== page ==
Thomas E. Gaines, an East Hampton native who rose from dairy manager at Bohack’s supermarket in East Hampton to president of the Sag Harbor Savings Bank, and who had served on several local boards, including the East Hampton Village Zoning Board of Appeals, died on Saturday at the age of 85. His wife and three children were at his side.
Mr. Gaines served in the Navy during World War II aboard the destroyer U.S.S. Alden and the cruiser U.S.S. Oregon City. He attended Oklahoma A&M, now Oklahoma State University, after the war, earning a degree in business and commerce.
In June 1947, he and his wife, the former Frances Carl, were married in Fort Smith, Ark. They were for 64 years. The couple lived in Stillwater, Okla., until Mr. Gaines graduated from college, when they moved back to East Hampton and the family home. They lived there until all three of their children had married and moved away and then moved to Dayton Lane.
Mr. Gaines’s professional career began at Bohack’s. One day, he was approached by Frank B. Smith, a well-known East Hampton contractor who was on the board of the Sag Harbor Savings Bank. He took a job there, building shelves and shoveling snow, and eventually becoming bank president and chairman of its board. In the 1970s, Mr. Gaines negotiated the bank’s becoming a public stock corporation, and he directed its sale to Apple Bank. Upon his retirement from the bank, Mr. Gaines had said that without his wife’s support and encouragement, he would still have been stacking shelves somewhere.
The son of Thomas Gaines and the former Evelyn Ernest, he was born at home on Middle Highway in East Hampton on Aug. 26, 1926. As a student at East Hampton High School in the 1940s, Mr. Gaines ran a record 100-yard dash and pitched a no-hitter for the school baseball team. He also worked as a caddy at the Maidstone Club, and had carried the bags for Sam Snead, one of the world’s top golfers, and for Gary Cooper. He was known at school for playing the clarinet, which earned him the nickname Benny, and for a singing voice, which earned his appearances at Guild Hall and the then-Edwards Theater, now the East Hampton Cinema.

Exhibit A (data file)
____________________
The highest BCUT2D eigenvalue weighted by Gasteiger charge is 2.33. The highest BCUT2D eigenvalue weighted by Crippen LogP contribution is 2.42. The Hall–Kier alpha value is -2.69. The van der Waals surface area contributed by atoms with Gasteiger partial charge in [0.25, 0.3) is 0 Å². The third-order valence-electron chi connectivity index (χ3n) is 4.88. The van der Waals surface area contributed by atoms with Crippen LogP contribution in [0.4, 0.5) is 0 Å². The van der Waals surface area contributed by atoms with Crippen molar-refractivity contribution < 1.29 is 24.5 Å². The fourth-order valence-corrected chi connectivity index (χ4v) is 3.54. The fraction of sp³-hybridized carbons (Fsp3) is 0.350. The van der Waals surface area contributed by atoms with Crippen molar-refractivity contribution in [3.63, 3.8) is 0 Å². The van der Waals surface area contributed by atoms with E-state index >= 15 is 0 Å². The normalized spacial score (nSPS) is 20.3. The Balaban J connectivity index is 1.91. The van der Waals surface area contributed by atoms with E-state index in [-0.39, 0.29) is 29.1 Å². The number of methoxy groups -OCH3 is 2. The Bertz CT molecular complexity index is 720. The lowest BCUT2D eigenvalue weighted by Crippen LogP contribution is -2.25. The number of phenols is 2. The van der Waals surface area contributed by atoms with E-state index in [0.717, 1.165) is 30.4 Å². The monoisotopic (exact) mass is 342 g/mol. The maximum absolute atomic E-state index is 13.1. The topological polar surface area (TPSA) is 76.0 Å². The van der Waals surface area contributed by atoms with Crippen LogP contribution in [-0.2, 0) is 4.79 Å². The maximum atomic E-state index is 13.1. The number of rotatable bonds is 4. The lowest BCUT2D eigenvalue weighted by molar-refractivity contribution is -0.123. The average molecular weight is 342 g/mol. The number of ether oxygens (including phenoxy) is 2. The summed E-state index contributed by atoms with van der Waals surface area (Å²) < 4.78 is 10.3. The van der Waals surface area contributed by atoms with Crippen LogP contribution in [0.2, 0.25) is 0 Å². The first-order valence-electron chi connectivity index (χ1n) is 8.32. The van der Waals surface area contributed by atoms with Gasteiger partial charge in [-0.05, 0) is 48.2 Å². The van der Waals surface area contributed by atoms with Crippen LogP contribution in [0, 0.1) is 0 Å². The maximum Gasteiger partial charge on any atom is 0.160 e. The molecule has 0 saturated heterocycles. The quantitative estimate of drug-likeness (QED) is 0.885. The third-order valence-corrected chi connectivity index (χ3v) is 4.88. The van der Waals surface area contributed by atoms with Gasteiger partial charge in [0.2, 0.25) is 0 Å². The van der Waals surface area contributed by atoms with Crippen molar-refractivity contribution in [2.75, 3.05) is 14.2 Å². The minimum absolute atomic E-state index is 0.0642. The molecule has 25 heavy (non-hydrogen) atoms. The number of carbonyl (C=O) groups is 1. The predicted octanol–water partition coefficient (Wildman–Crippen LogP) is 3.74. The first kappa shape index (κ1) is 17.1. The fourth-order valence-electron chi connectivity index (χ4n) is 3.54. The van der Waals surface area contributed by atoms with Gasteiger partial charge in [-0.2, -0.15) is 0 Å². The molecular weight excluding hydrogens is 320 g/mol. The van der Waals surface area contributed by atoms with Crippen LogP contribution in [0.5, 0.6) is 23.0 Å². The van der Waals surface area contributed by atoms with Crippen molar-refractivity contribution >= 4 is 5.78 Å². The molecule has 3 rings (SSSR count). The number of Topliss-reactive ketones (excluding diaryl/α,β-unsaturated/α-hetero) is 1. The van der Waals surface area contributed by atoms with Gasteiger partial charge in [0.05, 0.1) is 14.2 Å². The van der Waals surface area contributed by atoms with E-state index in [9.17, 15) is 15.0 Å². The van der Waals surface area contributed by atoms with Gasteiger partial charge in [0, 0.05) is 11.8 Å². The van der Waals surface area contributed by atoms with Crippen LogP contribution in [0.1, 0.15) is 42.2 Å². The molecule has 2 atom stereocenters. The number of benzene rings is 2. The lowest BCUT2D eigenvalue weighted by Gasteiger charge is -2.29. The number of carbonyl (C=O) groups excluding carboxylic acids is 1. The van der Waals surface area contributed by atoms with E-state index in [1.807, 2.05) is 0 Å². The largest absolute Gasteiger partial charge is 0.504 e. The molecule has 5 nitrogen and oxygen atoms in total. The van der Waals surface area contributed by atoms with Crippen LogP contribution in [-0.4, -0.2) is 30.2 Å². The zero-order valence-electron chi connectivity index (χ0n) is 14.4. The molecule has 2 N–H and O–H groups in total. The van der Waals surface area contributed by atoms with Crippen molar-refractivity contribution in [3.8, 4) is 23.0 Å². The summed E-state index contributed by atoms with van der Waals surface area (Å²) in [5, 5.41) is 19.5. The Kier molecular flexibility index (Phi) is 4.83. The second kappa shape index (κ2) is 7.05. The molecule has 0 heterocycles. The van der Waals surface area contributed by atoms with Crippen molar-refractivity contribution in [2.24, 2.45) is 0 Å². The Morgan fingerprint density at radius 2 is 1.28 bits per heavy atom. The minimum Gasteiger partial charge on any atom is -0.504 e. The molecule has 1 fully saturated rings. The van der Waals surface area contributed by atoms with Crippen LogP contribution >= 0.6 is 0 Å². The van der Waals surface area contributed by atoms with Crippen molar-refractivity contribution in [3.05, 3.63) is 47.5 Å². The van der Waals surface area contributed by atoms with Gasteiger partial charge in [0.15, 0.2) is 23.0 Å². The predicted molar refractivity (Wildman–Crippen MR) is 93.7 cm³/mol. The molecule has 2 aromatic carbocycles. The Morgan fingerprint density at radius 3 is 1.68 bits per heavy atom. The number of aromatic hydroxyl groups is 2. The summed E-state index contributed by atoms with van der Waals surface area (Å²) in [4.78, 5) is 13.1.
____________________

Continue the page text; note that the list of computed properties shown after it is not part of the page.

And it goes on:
Mr. Gaines was on the East Hampton Village Zoning Board of Appeals, and was its chairman from 1997 through 1999. He was a member of the South Fork Country Club and had served as its board president. He was a member of the East Hampton Fire Department, the Star of the East Masonic Lodge, having served as master, and the Independent Order of Oddfellows. Often attending men’s business lunches at the old Paradise Restaurant in Sag Harbor brought him in touch with John Steinbeck, whose friendship Mr. Gaines treasured.
A member of the East Hampton Methodist Church, Mr. Gaines had taught Sunday school, and eventually became a trustee and president of the board. He sometimes delivered lay sermons.
He “will be remembered for his honesty, integrity . . . and his mischievous sense of humor,” his family said.
Mr. Gaines is survived by his wife and children, who are Tom Gaines of Port St. Lucie, Fla., and Ronald Gaines and Sandra Cohen, both of East Hampton. Seven grandchildren and 17 great-grandchildren survive, as do two siblings, Dorothy Sayre and Jane Kovar. Two other sisters, Betty and Adele, died before him.
A service to honor Mr. Gaines will be held today at the Methodist Church at 1 p.m., followed by burial at Cedar Lawn Cemetery. The family has suggested that any donations in Mr. Gaines’s name be made to the church, the East Hampton Ambulance Association, or East End Hospice.